Kyley Schultz/Cronkite News
National Border Patrol Council President Brandon Judd told a House Homeland Security subcommittee that Congress needs to increase incentives to attract and retain border agents, who face increasing cartel violence.
Originally published Thursday, January 11, 2018 at 05:56a.m.
WASHINGTON – Frontline border agents told a House panel Tuesday that a wall is just one thing needed to secure the border, saying they also need better technology, more officers and better incentives to attract and keep agents.
The officials from the unions representing Border Patrol and Customs and Border Protection workers said their agencies are thousands of officers below budgeted levels, and recruitment cannot keep up with retirements and with officers leaving a demoralized force.
“Morale is at an all-time low,” said Rosemarie Pepperdine, a representative of Local 2544 in Tucson of the National Border Patrol Council.
The hearing before the House Homeland Security Committee’s Border and Maritime Security Subcommittee comes as the White House is reportedly pressing a request for $18 billion over the next 10 years to construct a wall along the Southwest border.
That request was one of the immigration items discussed – along with protection for immigrants who are about to lose protection under the Deferred Action for Childhood Arrivals program – between the president and lawmakers at the White House Tuesday.
Rep. Martha McSally, R-Tucson, who called the hearing, praised the work of the border and customs agents, who she said are “the most important border security and trade facilitation resource we have.”
“Unfortunately, they are in short supply these days, which has created a national security and economic vulnerability that this Congress must address,” she said in her opening remarks.
The union officials agreed, saying that the understaffing poses a threat to agents’ safety as well as their ability to do their jobs.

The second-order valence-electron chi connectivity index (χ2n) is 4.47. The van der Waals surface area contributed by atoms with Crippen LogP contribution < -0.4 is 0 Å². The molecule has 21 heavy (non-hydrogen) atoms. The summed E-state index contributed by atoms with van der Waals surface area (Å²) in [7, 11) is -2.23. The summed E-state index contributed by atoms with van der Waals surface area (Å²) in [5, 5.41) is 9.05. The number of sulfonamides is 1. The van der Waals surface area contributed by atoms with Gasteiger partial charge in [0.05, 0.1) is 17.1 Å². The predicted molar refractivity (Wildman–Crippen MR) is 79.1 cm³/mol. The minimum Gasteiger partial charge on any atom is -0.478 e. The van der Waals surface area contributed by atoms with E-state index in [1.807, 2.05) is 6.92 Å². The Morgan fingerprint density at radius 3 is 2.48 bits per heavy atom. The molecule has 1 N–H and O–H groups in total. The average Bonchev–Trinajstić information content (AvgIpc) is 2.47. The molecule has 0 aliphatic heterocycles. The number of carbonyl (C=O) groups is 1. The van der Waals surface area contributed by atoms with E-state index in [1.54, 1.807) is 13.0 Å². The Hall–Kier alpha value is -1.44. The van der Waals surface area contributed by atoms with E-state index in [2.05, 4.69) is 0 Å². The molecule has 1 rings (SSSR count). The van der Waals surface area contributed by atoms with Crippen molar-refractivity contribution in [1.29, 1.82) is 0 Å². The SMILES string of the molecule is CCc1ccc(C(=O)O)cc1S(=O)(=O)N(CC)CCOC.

National Border Patrol Council President Brandon Judd said the agency is “currently almost 2,000 agents below the congressional floor of 21,370,” leaving officers covering large areas where backup can be more than 15 to 20 minutes away.
“As someone who has had to struggle to arrest a violent subject on more than one occasion, that kind of response time is equivalent to no response at all,” Judd said.
But efforts to hire new agents have been hampered by a lengthy and cumbersome process that includes strict polygraph tests, which can leave applicants waiting a year or more to hear if they have been hired.
Jon Anfinsen, president of Local 2366 of the border patrol union in Del Rio, Texas, said the hiring problems are compounded by high turnover rates, with current officers leaving the agency because of long hours, low pay in remote postings and increasing violence.
“Border Patrol needs to do a better job of making itself more competitive and desirable,” Anfinsen said. “Both for current agents and prospective employees.”
Customs and Border Protection also faces shortages at points of entry – including Nogales, which is hundreds of officers short. That has forced the agency to shift workers from airports and other ports, creating safety concerns in those places, said National Treasury Employees Union President Anthony M. Reardon.
Reardon said the stresses of working in a short-handed agency have led to increases in suicides, substance abuse and domestic violence.
All agreed that more needs to be done to recruit and retain officers.
“If you’re going to have to replace people, retaining those you’ve already trained and have all the experience is of the utmost importance,” McSally said.
When pressed about the expense of a border wall, the panelists said it is not the only answer.
Anfinsen said it has become clear they “don’t need a wall from coast to the Gulf,” noting that there are areas in his district where it is just not feasible to build a wall, like over bodies of water.
He said this is where new technology can come in to play to help border agents. He suggested cameras, additional sensor technology and a way to see what’s on the other side of the wall.
Pepperdine shared her own experience with problematic equipment, saying there have been many times when she could see a fellow agent in the field but had to resort to her own cellphone to contact him. The agency-supplied radio does not work in all remote locations, she said.
She is optimistic about language in the Border Security for America Act that calls for future radios to have LTE capability, which would switch radio traffic to a commercial LTE provider if other signals did not work.
Pepperdine agreed that there is no “single solution” to the issues at the border. She and others said it will take more fencing, improved processing of suspects and better equipment, in addition to more officers.